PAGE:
Student Abby Lau with Symone Biles and Jane Pauley

 During the general session, gymnast Symone Biles and journalist Jane Pauley presented “Journeys of Courage: Simone Biles and Jane Pauley on Mental Health.” First-year student Abby Lau had the opportunity to meet them and said, "They were both so nice, and I told them I was a big fan. I even had Simone Biles sign my conference name tag." 

Student collage from iScan event
Duke PA students at iScan event

Another student favorite was the iScan Student Ultrasound Competition, where 36 teams competed in scanning with ultrasound and answering clinical reasoning questions related to the anatomic structures they were scanning.  

Though the Duke students did not make it into the final round, the team’s faculty coach, Assistant Professor Janelle Bludorn, MS, PA-C, said, "Several of the iScan faculty let me know that they were very impressed with our students' scanning skills and medical knowledge. […] I was so impressed with our students' level of interest and excitement and willingness to spend so much time learning and scanning when they have such busy schedules as first-year PA students. This type of learner engagement and feedback is the reason why I love what I do as an educator!" 

 Behind the scenes  

Students standing on top of large #PAsGoBeyond sign 

The American Academy of Physician Assistants held its first annual conference in 1973 with 235 attendees gathering at Sheppard Air Force Base in Texas.  

As the profession grows, so does the annual conference: The 2022 conference drew thousands of attendees in Indianapolis, including nearly 100 Duke PA students, alumni, and faculty.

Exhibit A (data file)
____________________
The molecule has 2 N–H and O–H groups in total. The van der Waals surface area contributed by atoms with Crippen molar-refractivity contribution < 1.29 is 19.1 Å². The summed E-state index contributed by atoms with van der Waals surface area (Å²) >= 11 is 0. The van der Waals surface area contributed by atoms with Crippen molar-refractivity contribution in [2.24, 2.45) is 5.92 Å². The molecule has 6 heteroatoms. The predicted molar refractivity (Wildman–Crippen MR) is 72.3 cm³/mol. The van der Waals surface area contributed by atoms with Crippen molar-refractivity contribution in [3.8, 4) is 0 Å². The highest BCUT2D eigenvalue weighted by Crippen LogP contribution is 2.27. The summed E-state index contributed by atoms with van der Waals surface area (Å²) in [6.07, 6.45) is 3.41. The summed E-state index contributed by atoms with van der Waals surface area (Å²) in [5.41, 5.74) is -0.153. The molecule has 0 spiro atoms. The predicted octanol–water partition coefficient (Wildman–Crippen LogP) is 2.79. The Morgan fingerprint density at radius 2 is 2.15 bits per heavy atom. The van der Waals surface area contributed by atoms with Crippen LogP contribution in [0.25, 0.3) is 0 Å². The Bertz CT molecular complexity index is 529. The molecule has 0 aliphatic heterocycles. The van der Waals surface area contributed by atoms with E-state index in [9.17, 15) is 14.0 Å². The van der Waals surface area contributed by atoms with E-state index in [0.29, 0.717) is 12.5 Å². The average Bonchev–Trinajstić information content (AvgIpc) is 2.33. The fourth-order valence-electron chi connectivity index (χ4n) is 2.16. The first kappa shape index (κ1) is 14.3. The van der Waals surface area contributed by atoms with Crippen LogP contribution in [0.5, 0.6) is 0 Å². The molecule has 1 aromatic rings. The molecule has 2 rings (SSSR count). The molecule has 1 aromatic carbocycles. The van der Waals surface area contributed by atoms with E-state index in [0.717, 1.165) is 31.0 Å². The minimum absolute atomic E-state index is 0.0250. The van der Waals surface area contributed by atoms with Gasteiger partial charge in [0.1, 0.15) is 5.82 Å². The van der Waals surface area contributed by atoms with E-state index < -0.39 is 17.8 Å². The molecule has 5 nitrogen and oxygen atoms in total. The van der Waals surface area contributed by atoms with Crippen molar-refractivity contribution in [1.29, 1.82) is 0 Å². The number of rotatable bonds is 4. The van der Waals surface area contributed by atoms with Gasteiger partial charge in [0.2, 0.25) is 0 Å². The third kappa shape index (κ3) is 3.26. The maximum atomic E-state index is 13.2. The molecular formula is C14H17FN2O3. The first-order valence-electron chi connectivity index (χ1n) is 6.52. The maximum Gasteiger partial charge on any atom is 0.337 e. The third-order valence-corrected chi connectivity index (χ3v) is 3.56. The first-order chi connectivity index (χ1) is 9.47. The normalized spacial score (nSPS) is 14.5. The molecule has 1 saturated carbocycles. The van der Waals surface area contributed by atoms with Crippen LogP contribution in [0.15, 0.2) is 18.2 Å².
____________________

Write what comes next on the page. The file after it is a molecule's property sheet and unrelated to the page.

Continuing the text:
While that first conference only had one exhibit, the 2022 version took over the entire Indiana Convention Center and several surrounding hotels and included dozens of exhibits, presentations, conversations, competitions and opportunities for continuing medical education (CME). 

Gina Benedicto and Shubh Dhruv, the Duke Stead Society representative and alternate, respectively, of the Student Academy of the American Academy of Physician Assistants (SAAAPA) were busy even before the beginning of the weekend. They assisted with registrations and hotel bookings and organized social events during the conference.  

While the Duke PA program does not schedule classes during the conference and helps fund trips for the students who would like to attend, there are still a lot of moving pieces in planning the trek from Durham. 

Dhruv said, "The hardest part of the conference was probably organizing fun activities for 58+ students from our program, but after everything came together, it was the most rewarding." 

Getting a head start on next year, Dhruv is also working with the 2023 Challenge Bowl team to organize practices and review sessions. 

 Collage from alumni reception

 With everyone moving in different directions all weekend, the annual alumni reception is a conference highlight. Senior Alumni Program Coordinator Jennifer Pennington said approximately 90 Duke PA faculty, students, and alumni came together to meet and share a meal. During the event, students got to meet the alumni who paved the way for them over the past 55 years, including the profession's early graduates, collectively known as the "pioneers." 

 After officially welcoming everyone to the reception, Program Director Jacqui Barnett, DHSc, MSHS, PA-C, passed the mic to any other attendees who wished to speak to the room.